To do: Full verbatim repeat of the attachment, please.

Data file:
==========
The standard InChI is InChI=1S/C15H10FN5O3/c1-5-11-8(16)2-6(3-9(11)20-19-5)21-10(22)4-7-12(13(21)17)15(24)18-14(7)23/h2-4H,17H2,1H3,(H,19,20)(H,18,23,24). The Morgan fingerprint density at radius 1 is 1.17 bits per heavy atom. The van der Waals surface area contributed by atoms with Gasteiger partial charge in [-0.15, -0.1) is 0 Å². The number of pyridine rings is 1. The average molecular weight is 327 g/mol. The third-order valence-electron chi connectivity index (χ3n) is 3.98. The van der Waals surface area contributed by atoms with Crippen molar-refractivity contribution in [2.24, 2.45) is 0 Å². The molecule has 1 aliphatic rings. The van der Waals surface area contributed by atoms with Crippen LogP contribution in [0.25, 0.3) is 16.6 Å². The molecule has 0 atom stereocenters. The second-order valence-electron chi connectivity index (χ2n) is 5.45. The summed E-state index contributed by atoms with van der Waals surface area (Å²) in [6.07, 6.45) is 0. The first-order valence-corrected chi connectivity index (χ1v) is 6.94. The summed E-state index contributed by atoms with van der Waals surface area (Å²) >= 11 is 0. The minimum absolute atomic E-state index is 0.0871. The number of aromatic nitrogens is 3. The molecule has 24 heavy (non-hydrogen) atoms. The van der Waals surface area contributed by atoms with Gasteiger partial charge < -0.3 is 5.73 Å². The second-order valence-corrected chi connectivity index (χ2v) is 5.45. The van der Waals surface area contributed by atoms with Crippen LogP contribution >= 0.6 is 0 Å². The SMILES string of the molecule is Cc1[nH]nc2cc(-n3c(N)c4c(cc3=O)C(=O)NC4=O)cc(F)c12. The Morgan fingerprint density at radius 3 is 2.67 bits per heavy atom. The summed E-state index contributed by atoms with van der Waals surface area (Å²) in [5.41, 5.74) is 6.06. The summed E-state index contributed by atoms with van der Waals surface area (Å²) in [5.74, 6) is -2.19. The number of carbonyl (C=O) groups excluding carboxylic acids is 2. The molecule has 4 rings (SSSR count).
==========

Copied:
The standard InChI is InChI=1S/C15H10FN5O3/c1-5-11-8(16)2-6(3-9(11)20-19-5)21-10(22)4-7-12(13(21)17)15(24)18-14(7)23/h2-4H,17H2,1H3,(H,19,20)(H,18,23,24). The Morgan fingerprint density at radius 1 is 1.17 bits per heavy atom. The van der Waals surface area contributed by atoms with Gasteiger partial charge in [-0.15, -0.1) is 0 Å². The number of pyridine rings is 1. The average molecular weight is 327 g/mol. The third-order valence-electron chi connectivity index (χ3n) is 3.98. The van der Waals surface area contributed by atoms with Crippen molar-refractivity contribution in [2.24, 2.45) is 0 Å². The molecule has 1 aliphatic rings. The van der Waals surface area contributed by atoms with Crippen LogP contribution in [0.25, 0.3) is 16.6 Å². The molecule has 0 atom stereocenters. The second-order valence-electron chi connectivity index (χ2n) is 5.45. The summed E-state index contributed by atoms with van der Waals surface area (Å²) in [6.07, 6.45) is 0. The first-order valence-corrected chi connectivity index (χ1v) is 6.94. The summed E-state index contributed by atoms with van der Waals surface area (Å²) >= 11 is 0. The minimum absolute atomic E-state index is 0.0871. The number of aromatic nitrogens is 3. The molecule has 24 heavy (non-hydrogen) atoms. The van der Waals surface area contributed by atoms with Gasteiger partial charge < -0.3 is 5.73 Å². The second-order valence-corrected chi connectivity index (χ2v) is 5.45. The van der Waals surface area contributed by atoms with Crippen LogP contribution >= 0.6 is 0 Å². The SMILES string of the molecule is Cc1[nH]nc2cc(-n3c(N)c4c(cc3=O)C(=O)NC4=O)cc(F)c12. The Morgan fingerprint density at radius 3 is 2.67 bits per heavy atom. The summed E-state index contributed by atoms with van der Waals surface area (Å²) in [5.41, 5.74) is 6.06. The summed E-state index contributed by atoms with van der Waals surface area (Å²) in [5.74, 6) is -2.19. The number of carbonyl (C=O) groups excluding carboxylic acids is 2. The molecule has 4 rings (SSSR count).